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Unauthorized Use Of A Trademark To Identify Owner’s Goods Is Not Infringement

The United States District Court for the Southern District of New York has held that Defendants’ use of the Plaintiff’s trademark to identify Plaintiff’s goods or services is not trademark infringement under federal or New York law.  Allied Interstate LLC v. Kimmel & Silverman P.C., et al., Case No. 12 Civ. 4204 (LTS)(SN) (S.D.N.Y. August 12, 2013) (available here).  Plaintiff Allied Interstate LLC (“Allied”) sued Kimmel & Silverman P.C. (“K&S”), a law firm, and Craig Thor Kimmel for trademark infringement.  Allied wanted to prevent K&S from using its trademark “ALLIED INTERSTATE” and any confusingly similar terms in commerce.  The Court granted K&S moved for a judgment on the pleadings.

Allied provides customer retention, accounts receivable, and debt collection services to its clients.  Allied is governed by the Fair Debt Collection Practices Act (FDCPA), to prevent abusive debt collection practices.  K&S run a website that solicits new clients for the K&S law firm, advertises K&S services, and generates leads for potential FDCPA claims against Allied.  Allied alleged that K&S unlawfully used its ALLIED INTERSTATE mark as part of an Internet advertising campaign.  As part of the sign up form for a case review, K&S offered a drop down menu for users to select which debt collection agencies they have heard from and Allied is one of the options.  In addition, on the left side of every page of K&S’ website is a link to “Stop Allied Interstate Debt Harassment,” which redirects the user to a page discussing Allied’s alleged misconduct.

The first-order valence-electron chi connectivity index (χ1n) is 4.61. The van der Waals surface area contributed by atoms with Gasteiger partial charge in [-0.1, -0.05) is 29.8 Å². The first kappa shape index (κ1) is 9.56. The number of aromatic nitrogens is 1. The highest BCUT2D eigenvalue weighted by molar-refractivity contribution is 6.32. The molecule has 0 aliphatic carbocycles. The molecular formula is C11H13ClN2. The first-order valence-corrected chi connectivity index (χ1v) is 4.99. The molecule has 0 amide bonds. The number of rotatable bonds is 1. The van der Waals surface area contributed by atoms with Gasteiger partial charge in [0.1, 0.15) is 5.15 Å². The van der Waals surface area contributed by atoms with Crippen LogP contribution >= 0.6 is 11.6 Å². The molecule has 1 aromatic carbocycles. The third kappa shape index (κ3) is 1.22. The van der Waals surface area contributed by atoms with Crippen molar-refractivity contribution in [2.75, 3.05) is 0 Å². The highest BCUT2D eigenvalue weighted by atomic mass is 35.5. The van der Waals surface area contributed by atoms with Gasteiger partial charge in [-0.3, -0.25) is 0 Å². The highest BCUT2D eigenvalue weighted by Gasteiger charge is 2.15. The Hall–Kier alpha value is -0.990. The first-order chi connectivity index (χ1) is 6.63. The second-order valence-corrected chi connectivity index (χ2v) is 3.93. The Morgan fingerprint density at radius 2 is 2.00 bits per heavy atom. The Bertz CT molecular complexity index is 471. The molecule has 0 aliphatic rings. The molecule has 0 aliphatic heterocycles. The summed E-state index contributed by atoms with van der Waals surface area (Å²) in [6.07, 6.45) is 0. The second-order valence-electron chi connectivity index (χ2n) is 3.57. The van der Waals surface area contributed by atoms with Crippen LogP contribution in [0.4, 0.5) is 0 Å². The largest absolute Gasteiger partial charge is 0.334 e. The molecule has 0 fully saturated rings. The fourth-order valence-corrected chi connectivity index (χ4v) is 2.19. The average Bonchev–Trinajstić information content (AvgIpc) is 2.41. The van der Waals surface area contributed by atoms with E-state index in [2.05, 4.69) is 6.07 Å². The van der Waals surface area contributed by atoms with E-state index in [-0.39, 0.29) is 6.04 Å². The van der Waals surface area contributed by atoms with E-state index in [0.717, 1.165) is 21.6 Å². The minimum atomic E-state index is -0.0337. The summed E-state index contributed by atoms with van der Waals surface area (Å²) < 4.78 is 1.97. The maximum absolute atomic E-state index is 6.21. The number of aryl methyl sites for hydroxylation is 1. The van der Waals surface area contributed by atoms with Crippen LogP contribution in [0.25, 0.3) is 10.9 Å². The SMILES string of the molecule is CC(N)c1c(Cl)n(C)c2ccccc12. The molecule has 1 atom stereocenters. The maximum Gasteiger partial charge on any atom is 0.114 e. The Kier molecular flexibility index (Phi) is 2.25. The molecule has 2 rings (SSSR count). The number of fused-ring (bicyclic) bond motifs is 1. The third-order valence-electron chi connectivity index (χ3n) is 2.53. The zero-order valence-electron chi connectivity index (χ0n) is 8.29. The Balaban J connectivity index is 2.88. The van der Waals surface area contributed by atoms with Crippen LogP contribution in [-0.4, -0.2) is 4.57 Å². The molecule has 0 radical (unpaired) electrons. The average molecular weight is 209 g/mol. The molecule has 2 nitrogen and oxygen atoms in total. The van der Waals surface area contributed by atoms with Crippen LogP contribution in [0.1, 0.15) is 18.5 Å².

Allied alleged that in addition to this, K&S used the trademark in two ways.  First, Allied alleged that K&S incorporated the mark into the metatags, hidden words, and keywords of the website in order to increase its popularity in search engine results.  Second, Allied alleged that K&S purchased the term “Allied Interstate” as a keyword through Google’s AdWords program.